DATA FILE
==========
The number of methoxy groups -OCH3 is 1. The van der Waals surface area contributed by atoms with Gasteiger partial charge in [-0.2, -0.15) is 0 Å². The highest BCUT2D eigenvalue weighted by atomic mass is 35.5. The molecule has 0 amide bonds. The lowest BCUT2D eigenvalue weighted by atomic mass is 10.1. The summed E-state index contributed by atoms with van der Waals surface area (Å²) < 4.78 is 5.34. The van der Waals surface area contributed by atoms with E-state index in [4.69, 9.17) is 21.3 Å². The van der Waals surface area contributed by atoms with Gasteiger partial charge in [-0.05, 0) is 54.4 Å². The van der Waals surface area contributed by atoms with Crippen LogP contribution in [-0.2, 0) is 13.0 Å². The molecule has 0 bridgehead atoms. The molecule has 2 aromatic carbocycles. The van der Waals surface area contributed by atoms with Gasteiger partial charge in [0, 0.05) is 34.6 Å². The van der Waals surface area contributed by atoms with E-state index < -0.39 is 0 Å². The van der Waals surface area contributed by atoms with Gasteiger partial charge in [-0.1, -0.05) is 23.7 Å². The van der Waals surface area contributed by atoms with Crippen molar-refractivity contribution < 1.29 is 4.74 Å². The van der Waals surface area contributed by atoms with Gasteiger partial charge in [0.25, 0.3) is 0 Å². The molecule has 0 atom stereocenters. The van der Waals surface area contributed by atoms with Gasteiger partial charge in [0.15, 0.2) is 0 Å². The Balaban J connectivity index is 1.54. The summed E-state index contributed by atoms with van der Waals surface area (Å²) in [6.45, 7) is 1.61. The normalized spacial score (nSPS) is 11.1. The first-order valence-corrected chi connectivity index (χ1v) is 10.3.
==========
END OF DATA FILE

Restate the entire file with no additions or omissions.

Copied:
The number of methoxy groups -OCH3 is 1. The van der Waals surface area contributed by atoms with Gasteiger partial charge in [-0.2, -0.15) is 0 Å². The highest BCUT2D eigenvalue weighted by atomic mass is 35.5. The molecule has 0 amide bonds. The lowest BCUT2D eigenvalue weighted by atomic mass is 10.1. The summed E-state index contributed by atoms with van der Waals surface area (Å²) < 4.78 is 5.34. The van der Waals surface area contributed by atoms with E-state index in [4.69, 9.17) is 21.3 Å². The van der Waals surface area contributed by atoms with Gasteiger partial charge in [-0.05, 0) is 54.4 Å². The van der Waals surface area contributed by atoms with Crippen LogP contribution in [-0.2, 0) is 13.0 Å². The molecule has 0 bridgehead atoms. The molecule has 2 aromatic carbocycles. The van der Waals surface area contributed by atoms with Gasteiger partial charge in [0, 0.05) is 34.6 Å². The van der Waals surface area contributed by atoms with E-state index < -0.39 is 0 Å². The van der Waals surface area contributed by atoms with Gasteiger partial charge in [-0.1, -0.05) is 23.7 Å². The van der Waals surface area contributed by atoms with Crippen molar-refractivity contribution < 1.29 is 4.74 Å². The van der Waals surface area contributed by atoms with Gasteiger partial charge in [0.25, 0.3) is 0 Å². The molecule has 0 atom stereocenters. The van der Waals surface area contributed by atoms with Gasteiger partial charge in [0.15, 0.2) is 0 Å². The Balaban J connectivity index is 1.54. The summed E-state index contributed by atoms with van der Waals surface area (Å²) in [6.45, 7) is 1.61. The normalized spacial score (nSPS) is 11.1. The first-order valence-corrected chi connectivity index (χ1v) is 10.3.